"I'm not sure I'm comfortable doing it piece by piece," said Councilman Barry T. Glassman, R-District D.
"This is a good piece of work, and it's light years ahead of where we were a year ago," said Council President Jeffrey D. Wilson at the conclusion of the meeting with the planning and zoning staff.
"But as I listen to the council, I believe we want to change the scope of what we do in this document. I'm not sure we're only talking about adequate public facilities as minimum standards. What we really need is a public facilities program that spells out what is the most appropriate level of service, minimum standards and levels of failure," Wilson said.
Council members and the county executive do agree that there's plenty ofevidence to show that adequate public facilities laws are needed soon.
U.S. Census data show Harford County's population grew from 145,930 in 1980 to 182,132 in 1990, an increase of about 36,000 new residents or about 24.8 percent within 10 years.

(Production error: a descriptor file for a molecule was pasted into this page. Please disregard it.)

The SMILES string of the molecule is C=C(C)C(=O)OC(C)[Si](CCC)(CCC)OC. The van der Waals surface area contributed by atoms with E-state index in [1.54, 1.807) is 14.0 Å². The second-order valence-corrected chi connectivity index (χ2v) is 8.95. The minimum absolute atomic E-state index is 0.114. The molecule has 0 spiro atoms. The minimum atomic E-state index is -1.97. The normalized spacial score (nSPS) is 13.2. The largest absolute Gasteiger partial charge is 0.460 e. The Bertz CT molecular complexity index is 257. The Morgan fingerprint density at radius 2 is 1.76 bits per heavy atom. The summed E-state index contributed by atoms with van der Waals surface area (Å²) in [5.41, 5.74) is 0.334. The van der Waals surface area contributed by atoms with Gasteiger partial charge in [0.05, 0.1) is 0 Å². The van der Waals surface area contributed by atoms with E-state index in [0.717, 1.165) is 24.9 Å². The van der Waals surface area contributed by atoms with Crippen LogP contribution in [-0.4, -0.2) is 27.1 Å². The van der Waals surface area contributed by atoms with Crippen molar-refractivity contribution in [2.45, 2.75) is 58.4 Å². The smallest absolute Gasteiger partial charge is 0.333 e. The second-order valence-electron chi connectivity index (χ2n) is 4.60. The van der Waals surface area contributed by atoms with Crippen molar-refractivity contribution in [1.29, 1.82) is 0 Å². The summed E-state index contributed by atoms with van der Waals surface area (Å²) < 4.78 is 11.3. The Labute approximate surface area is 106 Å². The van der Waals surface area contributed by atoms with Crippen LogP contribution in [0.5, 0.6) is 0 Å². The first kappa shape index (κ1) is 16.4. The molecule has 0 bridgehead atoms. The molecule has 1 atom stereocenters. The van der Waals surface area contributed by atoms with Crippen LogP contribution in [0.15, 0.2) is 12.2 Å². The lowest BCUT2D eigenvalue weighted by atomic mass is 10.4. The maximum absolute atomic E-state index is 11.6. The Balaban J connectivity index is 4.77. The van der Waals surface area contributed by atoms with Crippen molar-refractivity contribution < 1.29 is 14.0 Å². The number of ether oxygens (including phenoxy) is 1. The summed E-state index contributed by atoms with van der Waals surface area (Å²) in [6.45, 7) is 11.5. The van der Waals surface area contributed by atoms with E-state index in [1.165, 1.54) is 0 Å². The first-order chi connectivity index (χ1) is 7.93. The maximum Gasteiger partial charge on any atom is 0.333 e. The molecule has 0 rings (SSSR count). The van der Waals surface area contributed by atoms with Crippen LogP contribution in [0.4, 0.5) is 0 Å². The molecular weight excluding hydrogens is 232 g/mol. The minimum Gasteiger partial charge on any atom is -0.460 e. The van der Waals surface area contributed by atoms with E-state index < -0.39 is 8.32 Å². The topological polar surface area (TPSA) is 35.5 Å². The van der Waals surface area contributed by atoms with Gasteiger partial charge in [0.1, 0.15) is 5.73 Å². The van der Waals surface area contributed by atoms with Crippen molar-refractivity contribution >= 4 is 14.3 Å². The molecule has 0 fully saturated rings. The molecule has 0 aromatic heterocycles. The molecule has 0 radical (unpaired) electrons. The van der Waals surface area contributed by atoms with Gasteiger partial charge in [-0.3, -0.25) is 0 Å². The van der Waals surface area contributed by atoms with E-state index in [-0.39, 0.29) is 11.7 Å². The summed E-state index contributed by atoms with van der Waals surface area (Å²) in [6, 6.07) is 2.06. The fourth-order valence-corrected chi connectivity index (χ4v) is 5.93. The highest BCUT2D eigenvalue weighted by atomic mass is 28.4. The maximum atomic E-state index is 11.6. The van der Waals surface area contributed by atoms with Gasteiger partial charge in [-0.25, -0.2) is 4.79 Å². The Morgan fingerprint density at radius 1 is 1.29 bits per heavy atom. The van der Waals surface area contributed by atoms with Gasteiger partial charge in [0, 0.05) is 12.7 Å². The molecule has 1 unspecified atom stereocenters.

But Harford's roads, water and sewer pipes, and schools haven't been able to keep up with the demands of new residents:
* Of 26 elementary schools, 14 have trailers to serve as extra classrooms.
* Harford will go to the bond market to borrow more than $15 million over the next several yearsto pay for improvements to the overwhelmed Sod Run sewage pumping station and a connection to Baltimore's aqueduct to obtain more water so water pressure can be improved.
* Many major intersections in the county are so congested that cars must sit for several cycles of the traffic light before proceeding through an intersection. These include U.S. 1 business and Route 24; Route 24 and Route 924; and Route 24 at Red Pump Road.
"Clearly, there's a problem with the county's ability to keep up by investing in facilities, and we're trying to solve it," said Carroll. "But we're not in a crisis situation. We'll take as much time as we need to develop this."
HARFORD'S GROWTH 1980-1990
. .. . . . . . . 1980. . . . .. . 1990
Residents.. .. .. 145,930.. .. .. 182,132
Vehicles.. .. .. 107,857.. .. .. 145,397
School.. .. .. .. 30,860 .. .. .. ..31,500
Occupied.. .. .. .. 45,604.. .... ..63,193